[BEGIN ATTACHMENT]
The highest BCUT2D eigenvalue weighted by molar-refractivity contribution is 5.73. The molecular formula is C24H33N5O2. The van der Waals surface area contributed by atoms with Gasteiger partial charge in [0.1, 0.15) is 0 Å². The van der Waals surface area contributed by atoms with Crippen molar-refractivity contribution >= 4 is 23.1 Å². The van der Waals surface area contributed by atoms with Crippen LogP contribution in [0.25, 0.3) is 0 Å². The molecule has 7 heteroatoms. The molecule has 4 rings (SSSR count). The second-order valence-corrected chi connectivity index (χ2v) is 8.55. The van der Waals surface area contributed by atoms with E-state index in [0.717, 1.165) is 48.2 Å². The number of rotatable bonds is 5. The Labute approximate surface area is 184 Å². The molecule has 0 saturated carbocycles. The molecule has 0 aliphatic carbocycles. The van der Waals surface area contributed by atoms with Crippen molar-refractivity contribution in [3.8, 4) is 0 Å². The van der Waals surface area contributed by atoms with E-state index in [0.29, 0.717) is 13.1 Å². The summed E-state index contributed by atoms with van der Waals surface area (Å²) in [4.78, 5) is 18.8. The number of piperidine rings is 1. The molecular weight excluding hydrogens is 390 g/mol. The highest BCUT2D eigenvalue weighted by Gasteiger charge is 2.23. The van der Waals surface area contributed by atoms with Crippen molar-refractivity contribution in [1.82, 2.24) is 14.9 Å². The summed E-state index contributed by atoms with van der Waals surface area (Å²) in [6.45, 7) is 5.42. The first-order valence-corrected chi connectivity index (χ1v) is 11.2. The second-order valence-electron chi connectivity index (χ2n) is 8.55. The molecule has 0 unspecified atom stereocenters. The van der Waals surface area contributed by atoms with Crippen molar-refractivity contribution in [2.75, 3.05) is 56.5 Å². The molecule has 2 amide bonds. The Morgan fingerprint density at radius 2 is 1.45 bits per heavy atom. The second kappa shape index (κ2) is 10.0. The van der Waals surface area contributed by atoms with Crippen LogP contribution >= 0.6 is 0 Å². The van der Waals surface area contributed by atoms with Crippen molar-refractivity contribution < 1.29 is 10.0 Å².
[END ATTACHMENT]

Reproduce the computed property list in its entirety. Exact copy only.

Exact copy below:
The highest BCUT2D eigenvalue weighted by molar-refractivity contribution is 5.73. The molecular formula is C24H33N5O2. The van der Waals surface area contributed by atoms with Gasteiger partial charge in [0.1, 0.15) is 0 Å². The van der Waals surface area contributed by atoms with Crippen molar-refractivity contribution >= 4 is 23.1 Å². The van der Waals surface area contributed by atoms with Crippen LogP contribution in [0.25, 0.3) is 0 Å². The molecule has 7 heteroatoms. The molecule has 4 rings (SSSR count). The second-order valence-corrected chi connectivity index (χ2v) is 8.55. The van der Waals surface area contributed by atoms with E-state index in [0.717, 1.165) is 48.2 Å². The number of rotatable bonds is 5. The Labute approximate surface area is 184 Å². The molecule has 0 saturated carbocycles. The molecule has 0 aliphatic carbocycles. The van der Waals surface area contributed by atoms with Crippen molar-refractivity contribution in [3.8, 4) is 0 Å². The van der Waals surface area contributed by atoms with E-state index in [0.29, 0.717) is 13.1 Å². The summed E-state index contributed by atoms with van der Waals surface area (Å²) in [4.78, 5) is 18.8. The number of piperidine rings is 1. The molecular weight excluding hydrogens is 390 g/mol. The highest BCUT2D eigenvalue weighted by Gasteiger charge is 2.23. The van der Waals surface area contributed by atoms with Crippen molar-refractivity contribution in [1.82, 2.24) is 14.9 Å². The summed E-state index contributed by atoms with van der Waals surface area (Å²) in [6.45, 7) is 5.42. The first-order valence-corrected chi connectivity index (χ1v) is 11.2. The second-order valence-electron chi connectivity index (χ2n) is 8.55. The molecule has 0 unspecified atom stereocenters. The van der Waals surface area contributed by atoms with Crippen molar-refractivity contribution in [2.75, 3.05) is 56.5 Å². The molecule has 2 amide bonds. The Morgan fingerprint density at radius 2 is 1.45 bits per heavy atom. The second kappa shape index (κ2) is 10.0. The van der Waals surface area contributed by atoms with Crippen LogP contribution >= 0.6 is 0 Å². The van der Waals surface area contributed by atoms with Crippen molar-refractivity contribution < 1.29 is 10.0 Å².